August 24, 2012

I have had four recurring dreams in my life: two that played out in exactly the same way with the same characters and images, and two that have recurred in theme only. Of the former, both are from childhood. In one, I climb onto my dadís armchair and slowly lean out into space, giving my weight to the air, and begin to fly. In the other, I am in my car seat when my dad stops to put gas in the car. My parents and my sister get out to stretch, and the car takes off, driving on its own. In the dream, I have to hurriedly clamber out of my car seat and into the driverís seat as the world blurs by. The other two dreams are both from adulthood. In one, I discover that I have not actually graduated from high school, and have to go back to complete several math requirements. It is the fourth dream, however, that I want to write about here, in greater detail.

In this dream, I find hidden rooms in my house. Sometimes the house is the one that I currently inhabit, and sometimes it is a dream-house, bigger or smaller or changed in style or age. I love this dream, as it always has the air of whimsical mystery, of delightful and bewildered discovery. In one iteration, I come across a secret door, and it leads me up a grand staircase, decrepit with age and cobwebs. When I get to the top of the staircase, I have to cross a great room, mindful of the missing and broken floorboards. And then I walk into an entire new wing, with every room holding different enchantments. In another iteration, I walk around the back of my house and find an entryway I didnít know existed. Through the entryway is an enormous and dusty kitchen, worn butcher blocks and metal piping, exposed wiring and chipped paint. Beyond the kitchen is a brick courtyard covered entirely in ivy. In yet another iteration, I find a nursery and adjoined dressing room that has not been inhabited since the 1920ís, and I spend time marveling at the old childrenís books and toys, holding up the tiny clothing to the sunlight streaming through the old windows, running my hand over cotton and silk dresses, tracing my finger through the dust of a dark wood armoire. In all of these dreams, the rooms are usually in a marvelous and beautiful state of disrepair, and they are often accessed by a secret doorway or staircase or entryway of sorts. And ó perhaps most significantly ó I almost always have the vague feeling that I had once known about the rooms, but had forgotten their existence.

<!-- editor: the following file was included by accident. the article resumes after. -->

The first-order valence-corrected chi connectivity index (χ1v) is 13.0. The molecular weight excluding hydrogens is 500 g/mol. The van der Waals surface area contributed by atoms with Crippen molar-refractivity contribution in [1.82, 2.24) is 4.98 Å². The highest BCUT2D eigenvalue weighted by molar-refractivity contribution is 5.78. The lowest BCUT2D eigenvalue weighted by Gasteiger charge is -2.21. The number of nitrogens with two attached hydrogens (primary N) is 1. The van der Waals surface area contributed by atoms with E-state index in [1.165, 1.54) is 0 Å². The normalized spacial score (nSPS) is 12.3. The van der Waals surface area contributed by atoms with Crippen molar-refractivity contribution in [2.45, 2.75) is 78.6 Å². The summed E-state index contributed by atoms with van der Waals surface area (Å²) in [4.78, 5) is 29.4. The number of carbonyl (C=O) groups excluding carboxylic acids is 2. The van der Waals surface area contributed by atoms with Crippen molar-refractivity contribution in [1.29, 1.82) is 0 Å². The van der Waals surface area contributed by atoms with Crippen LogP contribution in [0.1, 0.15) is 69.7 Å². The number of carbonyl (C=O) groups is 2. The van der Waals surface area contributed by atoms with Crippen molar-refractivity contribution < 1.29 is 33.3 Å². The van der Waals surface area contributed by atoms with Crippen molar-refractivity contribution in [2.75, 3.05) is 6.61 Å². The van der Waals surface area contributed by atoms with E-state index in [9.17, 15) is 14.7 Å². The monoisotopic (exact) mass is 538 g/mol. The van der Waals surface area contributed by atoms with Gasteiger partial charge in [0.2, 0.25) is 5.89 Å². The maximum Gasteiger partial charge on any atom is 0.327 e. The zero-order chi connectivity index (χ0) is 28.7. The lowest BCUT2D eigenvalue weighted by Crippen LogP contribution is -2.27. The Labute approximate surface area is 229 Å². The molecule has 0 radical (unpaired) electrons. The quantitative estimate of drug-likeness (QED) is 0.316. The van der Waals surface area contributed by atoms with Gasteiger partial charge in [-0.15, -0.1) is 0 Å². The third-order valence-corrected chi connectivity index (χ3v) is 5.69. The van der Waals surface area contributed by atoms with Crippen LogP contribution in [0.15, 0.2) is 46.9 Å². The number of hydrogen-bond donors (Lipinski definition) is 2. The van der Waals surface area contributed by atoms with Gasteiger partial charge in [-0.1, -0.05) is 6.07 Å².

Iíll come back to the dream in a moment.

I am on my way to a two-month solo journey through Europe. I begin in London and continue to Paris, Lisbon, southern Portugal, Barcelona, and Rome, concluding the adventure in Athens. I decided to take this trip for several reasons. First and foremost, I decided several months ago that I needed to embrace my singleness by taking advantage of the available opportunities. With few tethers, now is the perfect time to travel. I do not have a partner, I do not have children. I make my own hours with work. I am young and healthy and unencumbered. Now is excellent time to adventure. The second reason I am traveling ó and the more important one ó is that travel brings me closer to my truest self. With no obligations or commitments and without the moors of everyday life, I am better able to inhabit a purer worldview and sense of self. I am able to experience my environment and myself with eyes wide open.